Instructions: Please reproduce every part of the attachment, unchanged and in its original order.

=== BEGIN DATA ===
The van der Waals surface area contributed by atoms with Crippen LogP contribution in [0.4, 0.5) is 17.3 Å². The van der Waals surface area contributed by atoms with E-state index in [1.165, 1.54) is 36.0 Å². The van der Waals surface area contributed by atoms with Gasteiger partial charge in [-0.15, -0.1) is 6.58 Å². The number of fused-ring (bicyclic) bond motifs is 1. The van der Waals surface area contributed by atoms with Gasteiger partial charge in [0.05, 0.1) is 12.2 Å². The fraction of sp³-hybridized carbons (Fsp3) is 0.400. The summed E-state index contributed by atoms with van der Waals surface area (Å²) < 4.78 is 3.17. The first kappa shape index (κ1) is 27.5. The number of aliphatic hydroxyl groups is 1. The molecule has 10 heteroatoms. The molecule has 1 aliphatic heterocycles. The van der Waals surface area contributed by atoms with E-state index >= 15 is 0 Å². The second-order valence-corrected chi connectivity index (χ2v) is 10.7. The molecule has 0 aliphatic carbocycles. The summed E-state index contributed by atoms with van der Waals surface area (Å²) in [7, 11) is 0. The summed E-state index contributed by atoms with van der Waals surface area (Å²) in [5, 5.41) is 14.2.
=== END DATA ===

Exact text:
The van der Waals surface area contributed by atoms with Crippen LogP contribution in [0.4, 0.5) is 17.3 Å². The van der Waals surface area contributed by atoms with E-state index in [1.165, 1.54) is 36.0 Å². The van der Waals surface area contributed by atoms with Gasteiger partial charge in [-0.15, -0.1) is 6.58 Å². The number of fused-ring (bicyclic) bond motifs is 1. The van der Waals surface area contributed by atoms with Gasteiger partial charge in [0.05, 0.1) is 12.2 Å². The fraction of sp³-hybridized carbons (Fsp3) is 0.400. The summed E-state index contributed by atoms with van der Waals surface area (Å²) < 4.78 is 3.17. The first kappa shape index (κ1) is 27.5. The number of aliphatic hydroxyl groups is 1. The molecule has 10 heteroatoms. The molecule has 1 aliphatic heterocycles. The van der Waals surface area contributed by atoms with E-state index >= 15 is 0 Å². The second-order valence-corrected chi connectivity index (χ2v) is 10.7. The molecule has 0 aliphatic carbocycles. The summed E-state index contributed by atoms with van der Waals surface area (Å²) in [7, 11) is 0. The summed E-state index contributed by atoms with van der Waals surface area (Å²) in [5, 5.41) is 14.2.